*Editor’s note: This story has been updated to include information from APS.
SANTA FE, N.M. (KRQE) – Were you ever suspended from school? Or even expelled? In New Mexico, students may soon see a different type of discipline than the traditional method reserved for troublemakers.
The plan, announced Thursday by the state’s Public Education Department (PED), is to implement “trauma-responsive and restorative practices” rather than simply sending children home.
“Suspending or expelling a child who has experienced trauma just heaps on another level of trauma,” Public Education Secretary Kurt Steinhaus said in a press release. “We have a responsibility as educators to help every child overcome barriers to learning and develop the self-management skills they need to be academically successful, and we’re going to be sharing these best practices with all our schools.”
Across the Albuquerque Public School (APS) district, there were more than 5,000 suspensions in the 2019-2020 school year, data from PED shows. More than 2,000 of those were due to alleged assault or battery. And over 1,000 were for drug violations.
And the data shows that there’s a racial disparity in which students receive this sort of discipline. Hispanic students accounted for 72% of the suspensions in the 2019-2020 school year. White students accounted for only 13% despite making up over 20% of the district’s student population, according to the data.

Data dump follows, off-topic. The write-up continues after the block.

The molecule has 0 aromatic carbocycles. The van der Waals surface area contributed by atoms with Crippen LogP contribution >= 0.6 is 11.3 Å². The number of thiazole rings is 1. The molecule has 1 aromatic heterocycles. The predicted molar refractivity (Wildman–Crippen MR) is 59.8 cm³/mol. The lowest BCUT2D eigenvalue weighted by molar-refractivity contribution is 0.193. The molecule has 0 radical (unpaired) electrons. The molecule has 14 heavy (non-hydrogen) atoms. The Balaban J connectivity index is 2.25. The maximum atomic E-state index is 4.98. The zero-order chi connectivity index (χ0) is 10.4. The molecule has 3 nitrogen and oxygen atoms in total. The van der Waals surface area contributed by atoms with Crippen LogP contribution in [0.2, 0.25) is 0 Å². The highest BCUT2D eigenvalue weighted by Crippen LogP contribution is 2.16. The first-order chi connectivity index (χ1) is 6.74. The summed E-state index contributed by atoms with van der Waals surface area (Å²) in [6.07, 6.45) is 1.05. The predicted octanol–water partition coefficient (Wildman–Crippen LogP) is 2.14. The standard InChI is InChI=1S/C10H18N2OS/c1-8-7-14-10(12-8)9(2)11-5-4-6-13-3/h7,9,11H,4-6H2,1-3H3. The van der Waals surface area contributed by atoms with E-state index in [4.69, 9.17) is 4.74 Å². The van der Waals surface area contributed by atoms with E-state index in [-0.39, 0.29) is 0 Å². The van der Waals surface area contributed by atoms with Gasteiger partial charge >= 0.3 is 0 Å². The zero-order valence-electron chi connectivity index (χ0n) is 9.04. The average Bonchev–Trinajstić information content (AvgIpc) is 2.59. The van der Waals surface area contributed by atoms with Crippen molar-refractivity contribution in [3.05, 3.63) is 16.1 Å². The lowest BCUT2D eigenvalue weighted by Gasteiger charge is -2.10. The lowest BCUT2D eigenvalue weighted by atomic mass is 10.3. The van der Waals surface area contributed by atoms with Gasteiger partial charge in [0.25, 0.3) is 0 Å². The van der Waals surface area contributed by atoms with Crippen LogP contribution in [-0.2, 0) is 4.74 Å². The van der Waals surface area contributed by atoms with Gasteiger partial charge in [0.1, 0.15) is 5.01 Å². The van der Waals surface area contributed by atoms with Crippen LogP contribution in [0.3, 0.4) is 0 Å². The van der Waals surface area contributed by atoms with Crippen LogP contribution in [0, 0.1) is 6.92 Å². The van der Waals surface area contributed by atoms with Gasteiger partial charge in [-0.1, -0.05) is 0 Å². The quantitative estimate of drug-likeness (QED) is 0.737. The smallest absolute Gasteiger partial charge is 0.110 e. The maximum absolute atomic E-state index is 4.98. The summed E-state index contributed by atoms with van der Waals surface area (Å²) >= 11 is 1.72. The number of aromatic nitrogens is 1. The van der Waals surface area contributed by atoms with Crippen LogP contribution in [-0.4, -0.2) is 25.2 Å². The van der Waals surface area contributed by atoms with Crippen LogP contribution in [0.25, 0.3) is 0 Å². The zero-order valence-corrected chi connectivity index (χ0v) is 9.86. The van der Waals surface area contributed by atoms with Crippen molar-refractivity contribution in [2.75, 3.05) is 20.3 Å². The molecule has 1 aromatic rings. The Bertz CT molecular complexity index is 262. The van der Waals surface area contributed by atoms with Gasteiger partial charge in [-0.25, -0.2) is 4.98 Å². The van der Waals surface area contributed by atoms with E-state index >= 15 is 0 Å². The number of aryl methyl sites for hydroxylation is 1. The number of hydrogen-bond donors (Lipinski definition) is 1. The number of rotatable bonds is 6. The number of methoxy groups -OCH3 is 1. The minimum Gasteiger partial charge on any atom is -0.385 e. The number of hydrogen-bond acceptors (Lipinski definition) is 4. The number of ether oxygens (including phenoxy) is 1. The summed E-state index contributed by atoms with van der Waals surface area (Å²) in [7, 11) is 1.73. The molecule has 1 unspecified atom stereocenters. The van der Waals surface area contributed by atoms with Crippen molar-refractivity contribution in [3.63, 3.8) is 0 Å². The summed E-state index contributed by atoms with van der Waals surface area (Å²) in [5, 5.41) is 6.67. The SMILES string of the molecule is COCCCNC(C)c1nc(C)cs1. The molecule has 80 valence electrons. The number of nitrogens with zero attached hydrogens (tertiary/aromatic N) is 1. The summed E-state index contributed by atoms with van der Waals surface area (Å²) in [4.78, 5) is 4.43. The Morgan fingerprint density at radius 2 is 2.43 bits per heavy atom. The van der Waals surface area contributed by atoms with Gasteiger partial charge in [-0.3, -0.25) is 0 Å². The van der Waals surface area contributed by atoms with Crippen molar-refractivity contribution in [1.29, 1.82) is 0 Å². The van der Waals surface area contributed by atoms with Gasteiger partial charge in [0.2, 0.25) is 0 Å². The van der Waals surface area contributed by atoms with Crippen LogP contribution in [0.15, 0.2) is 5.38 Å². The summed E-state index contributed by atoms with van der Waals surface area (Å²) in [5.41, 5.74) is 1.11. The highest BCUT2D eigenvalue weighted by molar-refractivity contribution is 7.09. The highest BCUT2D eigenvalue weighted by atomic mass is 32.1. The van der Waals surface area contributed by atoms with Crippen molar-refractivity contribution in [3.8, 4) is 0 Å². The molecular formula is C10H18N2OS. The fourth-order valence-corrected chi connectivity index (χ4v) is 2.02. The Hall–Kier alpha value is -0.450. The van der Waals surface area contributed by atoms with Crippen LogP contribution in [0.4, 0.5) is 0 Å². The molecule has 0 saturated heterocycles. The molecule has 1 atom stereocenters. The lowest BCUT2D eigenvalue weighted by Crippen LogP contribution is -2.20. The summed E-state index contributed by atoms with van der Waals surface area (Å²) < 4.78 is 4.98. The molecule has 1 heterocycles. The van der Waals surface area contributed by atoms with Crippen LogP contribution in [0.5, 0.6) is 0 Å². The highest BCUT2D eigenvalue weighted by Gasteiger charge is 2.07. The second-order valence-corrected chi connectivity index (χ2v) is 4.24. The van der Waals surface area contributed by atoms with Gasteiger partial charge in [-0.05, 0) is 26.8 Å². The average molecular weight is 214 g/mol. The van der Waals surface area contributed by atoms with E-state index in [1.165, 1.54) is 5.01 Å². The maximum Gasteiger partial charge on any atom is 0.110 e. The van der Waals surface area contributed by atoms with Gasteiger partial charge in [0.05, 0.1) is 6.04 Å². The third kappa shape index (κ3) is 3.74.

“Albuquerque Public Schools recognizes there is work to be done on equity and student discipline, and the district continues to do what it can to address those issues,” Monica Armenta, a spokesperson for APS told KRQE News 13. “APS will continue to advocate for restorative justice practices, comprehensive cultural equity standards for all employees, and continued partnerships with the community.”
Armenta says APS is currently updating their Handbook for Student Success following a series of public meeting addressing a range of issues, including discipline. And APS plans to designate a staff member to provide restorative justice training.
As for he state’s effort, the Public Education Department hired Emma Green to be the department’s first prevention, response and resiliency coordinator. She was formerly Colfax County’s “Healthy Kids, Healthy Communities” coordinator. She also studied conflict resolution at the graduate level at Portland State University.
Judy Robinson, a spokesperson for PED says that Green will be getting recommendations to schools as soon as possible. But it’s impossible to say when changes will actually be implemented in schools, Robinson says.
If and when the new practices are implemented in schools will be up to each school district. But ultimately, Green says replacing traditional discipline with new practices will be good for students.
“Trauma-responsive and restorative practices are based on accountability and inclusiveness so that we can keep kids in class to learn,” Green said in a press release. “This helps a student’s attendance and academic achievement.”